April 21, 2024

It’s my call: The final hours …

KGOMOTSO ALBERTS

I can hear whimpers from where I am sleeping. It has become something I am accustomed to. The darkness, the smell of blood and the sound of gun fire. I try to stop the echoes and the voices in my head but they seem to overpower me. I am a prisoner in my own body and my mind is the master.

   It has been two days since they captured me. I can recall the event very well. I must say, I anticipated it. After all, I have nothing to live for. Susan and the kids were killed months ago by the soldiers and my will to live began to diminish slowly. Time passed but I am frozen in the moment of their killing. I hate them. I hate them but, most importantly, I hate being a Jew. The room in which I am sleeping is packed with people and I can sense that fear is in the air. We have to expect the worst from here on.

   An old man comes my way. His name in Stanley – I read that on his pyjamas. I can tell that he has been in here for long by the faint marks on his face and the heavy bags under his eyes. He sits next to me, holds my hand to his chest and whispers, ‘Don’t give up.’ The words hang in the air. By the time I come out of my trance, he’s gone. The alarm goes off and one of the Nazi soldiers comes to fetch us. All the women and children are screaming as they push us into a place that looks like a bathroom. My heart starts beating heavily.

   Upon entrance, they instruct us to strip naked. We comply. Something keeps telling me that we are in danger. I enter the place. Seeing the showers, however, doesn’t ease the discomfort in my chest. After we have all filed into the place, the Nazi soldier shuts the door and we wait …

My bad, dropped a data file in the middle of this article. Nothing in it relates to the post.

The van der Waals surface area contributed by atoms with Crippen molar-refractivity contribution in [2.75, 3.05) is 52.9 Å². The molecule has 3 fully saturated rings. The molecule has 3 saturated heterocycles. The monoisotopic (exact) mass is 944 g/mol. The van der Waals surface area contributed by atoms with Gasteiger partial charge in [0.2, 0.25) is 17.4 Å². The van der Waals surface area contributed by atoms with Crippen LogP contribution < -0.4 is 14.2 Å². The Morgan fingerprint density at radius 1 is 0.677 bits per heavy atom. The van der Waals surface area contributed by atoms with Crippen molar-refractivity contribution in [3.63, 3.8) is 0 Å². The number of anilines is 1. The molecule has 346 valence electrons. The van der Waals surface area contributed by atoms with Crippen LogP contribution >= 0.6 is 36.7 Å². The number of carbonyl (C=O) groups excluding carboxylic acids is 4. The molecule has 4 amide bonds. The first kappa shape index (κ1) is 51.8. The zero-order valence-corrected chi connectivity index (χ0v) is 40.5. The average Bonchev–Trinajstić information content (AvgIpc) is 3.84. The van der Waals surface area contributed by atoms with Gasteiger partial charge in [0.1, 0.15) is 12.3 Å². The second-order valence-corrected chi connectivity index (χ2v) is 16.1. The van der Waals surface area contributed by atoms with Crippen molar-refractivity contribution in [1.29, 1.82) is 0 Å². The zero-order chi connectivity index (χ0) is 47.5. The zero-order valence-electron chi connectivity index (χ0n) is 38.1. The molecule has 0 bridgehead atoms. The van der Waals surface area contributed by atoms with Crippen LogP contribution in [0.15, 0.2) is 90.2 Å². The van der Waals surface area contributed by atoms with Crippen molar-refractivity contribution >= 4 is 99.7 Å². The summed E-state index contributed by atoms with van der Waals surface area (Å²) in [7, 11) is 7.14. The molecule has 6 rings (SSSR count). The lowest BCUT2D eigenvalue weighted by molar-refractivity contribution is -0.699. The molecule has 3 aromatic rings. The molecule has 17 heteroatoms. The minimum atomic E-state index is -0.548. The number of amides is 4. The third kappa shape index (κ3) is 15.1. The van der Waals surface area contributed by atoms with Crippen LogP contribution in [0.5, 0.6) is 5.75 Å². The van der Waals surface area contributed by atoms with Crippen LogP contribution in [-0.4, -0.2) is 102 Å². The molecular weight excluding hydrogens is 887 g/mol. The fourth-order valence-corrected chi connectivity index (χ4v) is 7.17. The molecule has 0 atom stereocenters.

Five minutes later the showers go on. Instead of water, gas is emitted. People start screaming; some pray while others just surrender to the gas. ‘Don’t give up!’ The words ring in my head and suddenly something possesses me. I begin clawing my way up the wall. I have to be thankful for my long nails.    Suddenly, the gas is turned off and the Commandant marches into the chamber. I climb down to find myself in a pool of bodies.

   The door swings open. A number of people stumble out into the fresh air. Of a hundred-and-something people only fifteen have survived. ‘Don’t give up!’ I have to get out! It is now or never. A young man who is looking around, takes my hand and gives me a paper. I read the words ‘Follow me!’ on it.

   I manage to slip away from the group and follow the young man. We run, making it to a container where fire-arms are stored. We do not exchange a single word. He hands me a weapon. We run …

   A guard spots us. He calls out loudly but neither of us stops.  We do not stop running until a single shot is fired. I turn my head to see the boy on the ground with a bullet in his chest. They tell me to kneel down. I smile and take aim at the Nazi guard who had shot the boy, but then everything goes black.